King Lear

Authority: Kent as a Model of Loyalty in King Lear

King Lear, as both head of state and paterfamilias, has multiple claims to power, and to obedience. His spectacle of dividing the kingdom between his daughters confuses their obligations to him as subjects with their filial obligations, duties which are not necessarily equivalent. Cordelia cannot play both roles at once; she favors her role as daughter over her duty to her father as a subject in his kingdom. The duty that Lear expects can only be acquitted by speaking. Cordelia damns herself by being unable to speak what is expected. Kent, an alternate model of loyalty in the play, incurs Lear's wrath by speaking too plainly. Kent's loyalty - which distinguishes itself from obedience - demonstrates the suspicious attitude the play has of speech. He departs from the forms of affection that attempt to measure loyalty in terms of simple, spoken complaisance.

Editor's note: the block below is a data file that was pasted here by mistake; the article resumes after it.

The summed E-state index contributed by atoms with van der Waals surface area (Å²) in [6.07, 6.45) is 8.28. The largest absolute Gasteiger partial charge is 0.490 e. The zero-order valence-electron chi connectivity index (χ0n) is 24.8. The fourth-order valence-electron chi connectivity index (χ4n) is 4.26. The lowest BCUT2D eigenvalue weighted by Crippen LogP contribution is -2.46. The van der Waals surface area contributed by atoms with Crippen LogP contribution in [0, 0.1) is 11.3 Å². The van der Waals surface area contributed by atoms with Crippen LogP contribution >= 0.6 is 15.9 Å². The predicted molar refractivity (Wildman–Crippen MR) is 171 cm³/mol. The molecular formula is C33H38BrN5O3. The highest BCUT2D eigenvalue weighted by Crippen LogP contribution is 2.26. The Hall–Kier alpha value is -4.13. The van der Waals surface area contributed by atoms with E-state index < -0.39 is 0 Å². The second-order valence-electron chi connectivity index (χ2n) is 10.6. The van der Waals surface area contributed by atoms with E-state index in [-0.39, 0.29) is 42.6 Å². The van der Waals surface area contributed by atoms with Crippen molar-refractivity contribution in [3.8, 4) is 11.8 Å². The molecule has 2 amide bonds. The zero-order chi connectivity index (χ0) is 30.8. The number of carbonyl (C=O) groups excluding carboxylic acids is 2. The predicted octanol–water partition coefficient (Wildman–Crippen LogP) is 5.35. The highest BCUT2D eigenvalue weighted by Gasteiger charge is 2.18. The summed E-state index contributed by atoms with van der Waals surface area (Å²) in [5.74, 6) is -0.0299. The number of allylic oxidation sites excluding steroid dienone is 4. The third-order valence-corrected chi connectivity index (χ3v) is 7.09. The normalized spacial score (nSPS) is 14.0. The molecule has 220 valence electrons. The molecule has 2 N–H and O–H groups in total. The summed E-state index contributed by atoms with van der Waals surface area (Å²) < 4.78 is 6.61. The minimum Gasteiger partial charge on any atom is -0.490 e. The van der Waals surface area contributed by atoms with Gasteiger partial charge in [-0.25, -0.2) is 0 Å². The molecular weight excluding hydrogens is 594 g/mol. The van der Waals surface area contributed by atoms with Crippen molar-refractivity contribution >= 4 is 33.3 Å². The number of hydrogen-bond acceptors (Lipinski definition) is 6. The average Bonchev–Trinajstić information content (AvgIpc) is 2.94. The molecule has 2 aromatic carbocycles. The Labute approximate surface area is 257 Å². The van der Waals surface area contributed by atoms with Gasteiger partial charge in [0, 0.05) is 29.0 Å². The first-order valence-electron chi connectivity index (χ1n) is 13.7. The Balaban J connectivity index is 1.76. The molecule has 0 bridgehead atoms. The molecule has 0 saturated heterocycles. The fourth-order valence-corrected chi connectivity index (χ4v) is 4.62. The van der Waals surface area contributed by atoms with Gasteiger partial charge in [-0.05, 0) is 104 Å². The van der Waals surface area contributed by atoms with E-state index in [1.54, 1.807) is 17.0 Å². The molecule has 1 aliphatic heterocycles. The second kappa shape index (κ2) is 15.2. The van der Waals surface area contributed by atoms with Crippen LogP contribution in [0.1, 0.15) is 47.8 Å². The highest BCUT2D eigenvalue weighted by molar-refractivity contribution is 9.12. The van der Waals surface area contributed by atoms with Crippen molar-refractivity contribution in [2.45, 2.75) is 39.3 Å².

A corollary of Kent's distrust of rhetoric seems to be his attention to physical presence, his dependence on optical proof. This model of knowledge allows Kent to seem nearly prescient in recognizing the deception of Lear's elder daughters. It also contributes to an important part of his service to the King; looking past the words, spoken in madness, by Lear,...

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